A playground to make WebRTC easier to deploy, safer and more robust

  • By Pion
  • Last update: Apr 12, 2023
  • Comments: 2


webrtc-zero-downtime-restart is a simple Pion WebRTC broadcast server that can be restarted without disconnecting users. All the WebRTC state is suspended to disk. The next time the process is started that information is read into memory. All the remote PeerConnections will be unaware that they are even connected to a new process. This gives us the following benefits.

Painless Deploys

No more migrating users to a new process when you want to deploy code. At anytime you can replace the binary you are running and no users will be impacted. You don't need to implement extra signaling/error handling for your deploy process.

Easier Scaling

Move clients to an entirely different host without them knowing. You can do this with zero interruption in service or additional signaling.

Greater Resiliency

Since server state is constantly being written to disk you don't need to worry about crashes anymore. If you server goes down (and then restarts) it will automatically resume the last known good state.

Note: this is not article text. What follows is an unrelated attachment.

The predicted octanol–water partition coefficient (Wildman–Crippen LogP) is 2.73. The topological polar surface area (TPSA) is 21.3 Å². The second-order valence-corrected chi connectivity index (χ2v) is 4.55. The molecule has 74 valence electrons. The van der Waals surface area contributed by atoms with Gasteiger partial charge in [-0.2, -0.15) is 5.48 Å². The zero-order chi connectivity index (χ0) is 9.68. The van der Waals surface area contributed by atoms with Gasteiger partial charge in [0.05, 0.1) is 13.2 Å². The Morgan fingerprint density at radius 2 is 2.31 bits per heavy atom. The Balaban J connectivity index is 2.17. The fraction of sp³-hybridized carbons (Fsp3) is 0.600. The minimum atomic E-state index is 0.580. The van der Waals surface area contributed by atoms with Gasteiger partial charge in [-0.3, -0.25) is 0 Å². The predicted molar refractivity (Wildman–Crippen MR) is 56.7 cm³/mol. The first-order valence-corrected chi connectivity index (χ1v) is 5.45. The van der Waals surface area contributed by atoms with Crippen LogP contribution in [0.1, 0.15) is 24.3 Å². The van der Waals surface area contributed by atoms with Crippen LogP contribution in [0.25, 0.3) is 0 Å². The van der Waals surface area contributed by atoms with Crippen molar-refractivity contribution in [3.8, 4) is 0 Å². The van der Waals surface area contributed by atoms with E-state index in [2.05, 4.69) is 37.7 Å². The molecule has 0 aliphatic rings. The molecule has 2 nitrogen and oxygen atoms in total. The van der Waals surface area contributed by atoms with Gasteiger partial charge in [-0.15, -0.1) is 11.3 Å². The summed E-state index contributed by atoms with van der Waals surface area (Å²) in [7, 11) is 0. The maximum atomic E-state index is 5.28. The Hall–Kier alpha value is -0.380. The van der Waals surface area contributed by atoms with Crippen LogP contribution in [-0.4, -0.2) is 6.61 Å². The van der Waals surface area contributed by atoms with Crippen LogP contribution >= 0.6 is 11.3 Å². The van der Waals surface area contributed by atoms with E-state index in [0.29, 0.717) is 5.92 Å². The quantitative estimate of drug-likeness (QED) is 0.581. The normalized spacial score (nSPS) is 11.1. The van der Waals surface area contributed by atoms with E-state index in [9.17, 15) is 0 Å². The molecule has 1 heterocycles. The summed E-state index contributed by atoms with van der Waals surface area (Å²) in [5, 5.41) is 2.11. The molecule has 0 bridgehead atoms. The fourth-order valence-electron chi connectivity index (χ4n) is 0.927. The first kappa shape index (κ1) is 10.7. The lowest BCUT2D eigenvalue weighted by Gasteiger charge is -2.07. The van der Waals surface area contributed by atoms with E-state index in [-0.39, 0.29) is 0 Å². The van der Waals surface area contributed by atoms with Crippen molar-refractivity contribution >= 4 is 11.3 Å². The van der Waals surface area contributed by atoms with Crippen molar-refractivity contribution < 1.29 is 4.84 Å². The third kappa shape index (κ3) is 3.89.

Execute go run github.com/Sean-Der/webrtc-zero-downtime-restart@latest.

This will start the server. On startup the server will print.

Open http://localhost:8080 to access this demo

You can then access it at http://localhost:8080. The first user to connect will broadcast their webcam. Every user after can watch the broadcasted video.

At anytime you can start+stop the process in your terminal. Users will not be disconnected and will be able to continue talking when the process is started again.

What is next

This demo uses reflection to access internal Pion WebRTC APIs. We will be working on designing the final APIs for the next major release of Pion WebRTC. We would love your feedback ideas either on the repo or Slack




  • 1

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  • 2

    Breaks forward privacy

    If I read this code correctly, it is persisting the whole dtls.State. If I understand this correctly, the it is persistig the session key, which breaks forward secrecy.

    Would it not be better to just persist the certificate, and renegotiate at reconnect? This would cost just one round-trip, without breaking forward secrecy.

    At any rate, I recommend having this idea reviewed by a competent cryptographer.